Much has been made of empowerment in this context and of the need to give public sector workers more freedom to operate (Newman, 2001). By increasing the operational scope of public sector workers in this way there is an assumption that those involved in collaborative activities will transform the way they work and act as agents of change (Lever, 2011). Although influential, the approach has also been widely criticised. Raco (2005), for example, argues that New Labour prioritised private sector involvement in the decision-making process over and above sustainable development in order to realise the benefits of private sector investment.
A district planner picked up on this in a discussion of the problems planners face in their negotiations with developers on large NGP type projects:
When we talk about negotiation skills it’s almost a bit like sort of poker playing, bluffing and let’s see what we can go for. Let’s not tell them what the bottom line is. There are all those kind of things and [people need to have the] confidence to do that.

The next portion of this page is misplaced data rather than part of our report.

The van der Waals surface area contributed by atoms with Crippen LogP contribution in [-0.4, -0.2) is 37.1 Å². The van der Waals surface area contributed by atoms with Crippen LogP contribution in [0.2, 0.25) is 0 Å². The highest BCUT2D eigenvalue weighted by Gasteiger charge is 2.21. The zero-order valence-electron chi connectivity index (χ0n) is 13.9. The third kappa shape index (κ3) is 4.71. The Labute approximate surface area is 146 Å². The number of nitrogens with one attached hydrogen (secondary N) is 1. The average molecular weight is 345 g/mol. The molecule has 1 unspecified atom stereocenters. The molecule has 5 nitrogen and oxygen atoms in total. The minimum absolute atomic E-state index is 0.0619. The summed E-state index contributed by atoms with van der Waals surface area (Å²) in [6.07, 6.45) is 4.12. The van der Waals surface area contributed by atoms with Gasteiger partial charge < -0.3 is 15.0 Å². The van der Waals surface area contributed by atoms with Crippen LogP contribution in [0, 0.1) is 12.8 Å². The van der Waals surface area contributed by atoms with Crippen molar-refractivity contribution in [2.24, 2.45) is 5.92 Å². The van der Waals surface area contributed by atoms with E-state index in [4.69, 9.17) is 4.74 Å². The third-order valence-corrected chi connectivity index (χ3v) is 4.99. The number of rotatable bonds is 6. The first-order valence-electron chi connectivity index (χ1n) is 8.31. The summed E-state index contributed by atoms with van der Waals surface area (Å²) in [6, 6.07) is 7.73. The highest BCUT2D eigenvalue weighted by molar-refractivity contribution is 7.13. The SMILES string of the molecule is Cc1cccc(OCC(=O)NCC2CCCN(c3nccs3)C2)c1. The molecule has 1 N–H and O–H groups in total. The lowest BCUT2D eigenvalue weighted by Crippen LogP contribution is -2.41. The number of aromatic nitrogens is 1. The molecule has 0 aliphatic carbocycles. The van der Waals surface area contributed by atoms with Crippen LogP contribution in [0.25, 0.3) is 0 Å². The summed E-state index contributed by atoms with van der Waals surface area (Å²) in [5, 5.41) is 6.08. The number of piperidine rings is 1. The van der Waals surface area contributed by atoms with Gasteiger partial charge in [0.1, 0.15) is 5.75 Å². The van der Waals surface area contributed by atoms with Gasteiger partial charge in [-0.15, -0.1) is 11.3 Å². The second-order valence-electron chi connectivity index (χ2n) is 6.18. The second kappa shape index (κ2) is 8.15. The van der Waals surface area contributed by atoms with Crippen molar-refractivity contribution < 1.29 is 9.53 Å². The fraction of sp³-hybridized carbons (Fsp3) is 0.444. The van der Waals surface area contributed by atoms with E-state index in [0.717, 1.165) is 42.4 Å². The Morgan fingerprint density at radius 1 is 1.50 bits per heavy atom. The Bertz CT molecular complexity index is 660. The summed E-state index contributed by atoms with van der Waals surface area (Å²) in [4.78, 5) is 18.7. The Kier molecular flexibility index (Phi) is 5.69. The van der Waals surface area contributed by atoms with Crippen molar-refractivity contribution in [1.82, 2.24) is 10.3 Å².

As complexity and specialisation increase, planners often find themselves in conflict over professional competences in one context and partners in negotiations in another. Elias (2000: 318) argues that this ‘fundamental ambivalence of interests is one of the most structural characteristics of more highly developed societies.’ For it is this latent ambivalence, he argues, within which individual actions are both ‘adjusted to and contrary to each other’ (Elias, 2000: 322) that molds civilised conduct and furthers social learning.